“I do not. I believe that is a decision that women make with their doctors or their families. And I would never interfere with a woman's right to choose and that's a decision that is very personal. No one should be judgmental about what other people choose to do and that's a decision she makes with her doctor.”

 

The Clark County School District says more of the state’s tax revenue is generated in Clark County and therefore more should be going to the school district than it does currently. Do you agree with that?

“I agree that more money needs to go in education. That's plain and simple. I mean I have visited schools in Southern Nevada, in northern Nevada and in the rurals. I've been in more schools than you can imagine in the last year - year and a half - touring this state. And I can tell you emphatically that if we want to improve our education system, we have to begin by recruiting and retaining the best teachers and that's going to vote paying them more money.”

Teacher recruitment is tied to another problem Sisolak has observed in our education system: overcrowded classrooms. He said one of his daughter’s classes has 48 kids and 42 desks.

He said the state needs to fund education properly. He says the state has not done that in the past. He says he intends to make education his priority if elected.

 

What do you want Congress to do in relation to immigration?

“I am outraged and disheartened by children being ripped from the arms of their mothers and fathers… I can't imagine someone coming in taking a young child from you. That is simply not what my United States of America, our United States of America stands for. That has to stop. Kids who got here through no fault of their own are DREAMers, DACA, we have to protect those individuals and we have to find a path to citizenship for the folks that are here.”

Sisolak said the country can do more to secure the borders but that doesn’t solve the problem of the millions of people who are in the country now. He thinks the federal government needs to come to a solution.

 

Student loan debt in this country and in Nevada is at an all-time high. It is really more of a federal issue, but do you have any proposals to ease student loan debt?

You’ve got two issues there. One, you've got the students that have the outstanding debt. It’s handcuffing them to get on with their life. We need to do more to make college affordable. I fully understand at the same time higher education is not for everyone. I mean a lot of kids are pursuing apprenticeships and work skills and learning a skilled trade and they can support themselves that way. But what I was at the border regions, I dealt regularly with students throughout the state. I fully understand what they're dealing with and we need to do all we can at the federal level to reduce the interest rates and the time payment schedule on these things so the kids can pay them off at a reduced rate and get these two loans out from under them so that they can get on with their lives.”

 

The Affordable Care Act resulted in thousands in Nevada finally getting health insurance. The Trump administration though has rolled back a lot of the Affordable Care Act. Is there anything you can do as governor to provide more health insurance and at a relatively low cost to more Nevadans?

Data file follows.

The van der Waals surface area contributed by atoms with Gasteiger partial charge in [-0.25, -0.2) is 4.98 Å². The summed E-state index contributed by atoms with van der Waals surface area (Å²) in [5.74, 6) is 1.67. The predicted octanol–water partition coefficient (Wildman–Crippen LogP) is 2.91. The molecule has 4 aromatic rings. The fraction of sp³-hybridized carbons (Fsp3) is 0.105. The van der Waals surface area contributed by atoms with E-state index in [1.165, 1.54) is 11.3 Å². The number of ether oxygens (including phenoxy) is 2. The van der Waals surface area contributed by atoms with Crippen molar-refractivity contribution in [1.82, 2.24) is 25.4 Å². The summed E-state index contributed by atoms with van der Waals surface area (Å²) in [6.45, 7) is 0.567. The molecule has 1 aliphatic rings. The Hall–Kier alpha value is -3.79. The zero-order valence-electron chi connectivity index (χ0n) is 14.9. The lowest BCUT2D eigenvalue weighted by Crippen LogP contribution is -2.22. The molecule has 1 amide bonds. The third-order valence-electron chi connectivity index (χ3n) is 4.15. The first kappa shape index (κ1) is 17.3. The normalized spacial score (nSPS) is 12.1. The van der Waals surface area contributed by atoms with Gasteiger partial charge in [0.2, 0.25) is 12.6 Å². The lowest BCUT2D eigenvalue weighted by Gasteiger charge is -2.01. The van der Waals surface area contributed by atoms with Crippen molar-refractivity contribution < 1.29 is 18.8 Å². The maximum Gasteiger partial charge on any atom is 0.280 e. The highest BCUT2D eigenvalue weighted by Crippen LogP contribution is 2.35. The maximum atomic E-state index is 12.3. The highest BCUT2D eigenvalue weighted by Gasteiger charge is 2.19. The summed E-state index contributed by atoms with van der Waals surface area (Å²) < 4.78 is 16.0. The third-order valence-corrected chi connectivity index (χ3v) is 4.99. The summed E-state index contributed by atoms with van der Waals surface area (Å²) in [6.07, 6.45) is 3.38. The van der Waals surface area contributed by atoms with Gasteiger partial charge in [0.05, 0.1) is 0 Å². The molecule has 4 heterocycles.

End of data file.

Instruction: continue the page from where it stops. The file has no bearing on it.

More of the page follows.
We need to continue to expand Medicaid in that way. And Gov. Sandoval did a very brave, courageous, and I believe, thoughtful intelligent thing when he expanded Medicaid in the state of Nevada. Here's another one where Attorney General Laxalt and I are on opposite pages. He said as always pieces of legislation ever. I think it would provide health care for hundreds of thousands of individuals. If you're stuck with a preexisting condition or your child has a pre-existing condition there's nowhere to go. You're uninsurable.

I mean the government has to step in and make a bigger pool so that those individuals  - everybody - is able to get quality healthcare at a reasonable price that they can afford. Otherwise, health care doesn't mean anything. If it’s not affordable and accessible, it doesn't mean much to people.”

Sisolak said more needs to be done to negotiate better prices for health care services and prescriptions.

 

With marijuana still illegal at the federal level, what will you do as governor if elected to protect Nevada's legal marijuana system?

I'm a big believer in the marijuana system that we have in place in the state of Nevada. I think we set the gold standard for marijuana regulation…. There are several things I want to do on the regulation side. We have to solve the banking situation that comes with marijuana. You can't have this cash economy that you’re dealing with. They’re paying their property taxes, sales tax, their employees everybody is getting paid in cash. That's not a good thing to have out in the economy. When they’re walking around with backpacks and duffel bags full of $20 bills to pay their bills. We need to come up with a banking system that will work and also come out of the way where people can consume the product.”

Sisolak said that in a tourist economy like that of Southern Nevada people have to have a place to consume marijuana legally. He is confident that the Legislature will come with a plan to address that problem.

(Editor's Note: KNPR News has reached out several times to Adam Laxalt for an interview. He has not agreed.)

Guests

Steve Sisolak, Democratic candidate for Governor